Slyce has been designed and built with a Gen Z audience in mind, according to Virgin Money
Unlike some BNPL providers, Slyce is also fully regulated, and as such will have a range of controls and safeguards in place, including proper credit and affordability checks.
Andrew Hagger, personal finance expert from Moneycomms says: ‘It’s inevitable that traditional lenders in the personal finance space will want a piece of the burgeoning BNPL market, so no surprise to see Virgin launching this product.
‘It’s regulated which is a positive start, plus it will allow borrowers to keep all their BNPL activity in one place – I think keeping tabs on multiple repayments is the biggest issue for borrowers who use BNPL regularly.’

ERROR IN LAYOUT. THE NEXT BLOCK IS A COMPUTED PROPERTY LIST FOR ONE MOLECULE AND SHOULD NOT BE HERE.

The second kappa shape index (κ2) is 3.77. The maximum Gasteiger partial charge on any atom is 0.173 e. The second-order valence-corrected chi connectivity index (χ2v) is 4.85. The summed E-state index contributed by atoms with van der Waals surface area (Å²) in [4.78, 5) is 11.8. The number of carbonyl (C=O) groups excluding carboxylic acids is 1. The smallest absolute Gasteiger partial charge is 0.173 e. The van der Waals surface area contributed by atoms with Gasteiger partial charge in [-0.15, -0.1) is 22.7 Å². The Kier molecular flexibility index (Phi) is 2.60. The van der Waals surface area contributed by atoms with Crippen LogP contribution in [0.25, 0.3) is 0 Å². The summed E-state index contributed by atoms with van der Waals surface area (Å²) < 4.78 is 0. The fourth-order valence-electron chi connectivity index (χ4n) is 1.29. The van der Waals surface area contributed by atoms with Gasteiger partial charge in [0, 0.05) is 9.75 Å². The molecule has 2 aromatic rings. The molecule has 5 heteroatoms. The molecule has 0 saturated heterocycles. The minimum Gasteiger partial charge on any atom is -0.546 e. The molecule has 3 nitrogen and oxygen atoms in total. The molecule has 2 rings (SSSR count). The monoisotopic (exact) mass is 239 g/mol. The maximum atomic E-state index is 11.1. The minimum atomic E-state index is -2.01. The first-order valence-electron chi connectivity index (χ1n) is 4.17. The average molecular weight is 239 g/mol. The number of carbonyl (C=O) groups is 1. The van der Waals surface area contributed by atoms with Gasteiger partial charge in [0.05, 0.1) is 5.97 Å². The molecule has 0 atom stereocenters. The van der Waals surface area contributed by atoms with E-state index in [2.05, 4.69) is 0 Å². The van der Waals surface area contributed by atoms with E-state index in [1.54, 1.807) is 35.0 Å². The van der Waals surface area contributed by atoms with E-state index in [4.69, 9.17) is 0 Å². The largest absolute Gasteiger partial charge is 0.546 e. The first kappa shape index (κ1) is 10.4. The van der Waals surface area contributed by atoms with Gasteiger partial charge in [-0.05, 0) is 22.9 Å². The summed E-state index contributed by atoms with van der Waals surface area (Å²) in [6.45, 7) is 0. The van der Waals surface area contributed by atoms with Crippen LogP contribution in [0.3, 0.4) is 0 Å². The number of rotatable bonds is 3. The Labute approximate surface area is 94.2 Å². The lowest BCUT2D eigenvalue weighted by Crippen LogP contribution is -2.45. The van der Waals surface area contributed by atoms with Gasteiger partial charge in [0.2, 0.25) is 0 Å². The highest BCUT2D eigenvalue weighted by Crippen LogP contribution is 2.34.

What are the fees involved?
Although Slyce’s three or six month repayment plans will be fee-free, for longer plans of 9 or 12 months, an installment fee will be added.
Virgin’s installment fee will be a percentage of the total purchase price. For nine monthly payments, a 7.5 per cent fee will be added, and for 12 monthly payments, a 10 per cent payment fee will be added.
Hagger adds: ‘Borrowers who repay short-term can do so without cost and the fees for 9 and 12 month borrowing are not overly costly.
‘However a 0 per cent purchase credit card would be a cheaper alternative if you want to borrow longer term.
‘M&S Bank, MBNA, Sainsbury’s Bank and Barclaycard all currently offer 0 per cent up to 24 months if you’ve got a good credit record.’